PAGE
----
Academic journal article The Journal of High Technology Law

The Changing Landscape of Joint, Divided and Indirect Infringement - the State of the Law and How to Address It

Academic journal article The Journal of High Technology Law

The Changing Landscape of Joint, Divided and Indirect Infringement - the State of the Law and How to Address It

Article excerpt

Cite as 12 J. High Tech. L. 65 (2011)

I. Introduction

Patents are often written in a manner such that one part of a process is required to be performed by one person or entity and another part of the process is required to be performed by another person or entity. The infringement of these claims is sometimes referred to as "joint" or "divided" infringement. These divided claims have presented significant issues for litigants and courts to deal with in patent cases and have serious repercussions for how claims should be drafted. In particular, a number of cases were decided by the Federal Circuit between 2007 and 2011. These cases set forth various rules for assessing infringement of divided claims. The rules are complex and treat claims quite differently depending on how they were drafted, including treating "method" claims differently than "system" claims. Furthermore, some judges of the Federal Circuit have recently questioned whether the cases were correctly decided and whether they are inconsistent. Accordingly, the Federal Circuit quite recently decided to review two of those cases en banc--Akamai Techs., Inc. v. Limelight Networks, Inc., (1) and McKesson Techs., Inc. v. Epic Systems Corp. (2) These cases may change or clarify some of the rules regarding joint infringement. In the meantime, practitioners must continue to consider and adapt to the rapidly changing landscape of this area of the law.

Many cases with divided claims also include allegations of indirect infringement, which is a separate doctrine, and recent cases have also changed the standards for providing indirect infringement. Consequently, this article examines the law as it is today and discusses the implications of the case law for issues regarding opinions of counsel, litigation, contract counseling and claim drafting, all with the understanding that we must practice in a world of uncertainty in this area of law.

II. A Practical Example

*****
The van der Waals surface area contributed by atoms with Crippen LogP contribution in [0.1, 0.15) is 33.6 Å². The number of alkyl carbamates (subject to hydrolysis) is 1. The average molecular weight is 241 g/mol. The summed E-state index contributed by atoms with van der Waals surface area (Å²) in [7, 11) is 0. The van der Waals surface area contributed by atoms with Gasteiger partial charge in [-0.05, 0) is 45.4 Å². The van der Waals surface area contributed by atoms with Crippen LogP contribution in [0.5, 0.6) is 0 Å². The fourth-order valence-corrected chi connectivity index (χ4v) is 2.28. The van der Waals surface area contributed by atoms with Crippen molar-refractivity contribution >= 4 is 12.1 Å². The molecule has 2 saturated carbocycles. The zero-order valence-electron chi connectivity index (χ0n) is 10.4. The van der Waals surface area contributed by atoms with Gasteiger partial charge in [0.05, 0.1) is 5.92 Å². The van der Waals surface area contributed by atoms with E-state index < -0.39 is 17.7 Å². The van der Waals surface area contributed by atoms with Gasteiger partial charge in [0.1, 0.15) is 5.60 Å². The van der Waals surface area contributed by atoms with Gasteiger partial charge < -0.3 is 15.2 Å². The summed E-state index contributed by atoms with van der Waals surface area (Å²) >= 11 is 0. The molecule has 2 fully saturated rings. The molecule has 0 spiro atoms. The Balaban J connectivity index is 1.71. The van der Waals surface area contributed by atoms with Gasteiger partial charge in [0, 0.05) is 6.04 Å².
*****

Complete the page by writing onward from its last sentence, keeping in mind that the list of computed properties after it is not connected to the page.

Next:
The complexities of divided infringement can perhaps best be addressed and understood by using a practical example. Consider a patent that includes a four-step process that occurs using a networked computer. The first 3 steps are performed by the company that sells the product and software to the user. The fourth step is performed by the user on his computer. This is essentially a simplified, abstract description of the invention described in Centillion Data Sys., LLC v. Quest Comms. Int'l, Inc., (3) which was a system for collecting, processing, and delivering information from a service provider, such as a telephone company, to a customer. (4) On the "back-end," the company stores records (step 1), generates reports from those records (step 2), and transfers those reports and records to a user (step 3). (5) On the "front-end," the user performs additional processing of the reports and records sent to him (step 4), presumably using software on his home computer. (6)

First, assume that the patent claim is written such that the invention is a "method" with these four steps. Is there infringement if an accused product is used this way? As the law stands today, the answer is no, assuming the user is just a customer of the company that sells the software and performs the back end steps. (7) Because one person does not perform each and every step, there is no direct infringement. (8)

Second, assume that the patent claim is written such that the invention is a "system" with these four steps. Is there infringement if an accused product is used this way? This changes the result. (9) As the law stands today, there is infringement by the user in this situation. (10) There is no direct infringement by the company, however, unless the user has an agency relationship with the company or other contractual obligation to perform the steps. (11) There may be indirect infringement, as discussed below. (12)

Third, assume that the patent claim is again written as "method," but now it only includes the first three steps, not the fourth. …

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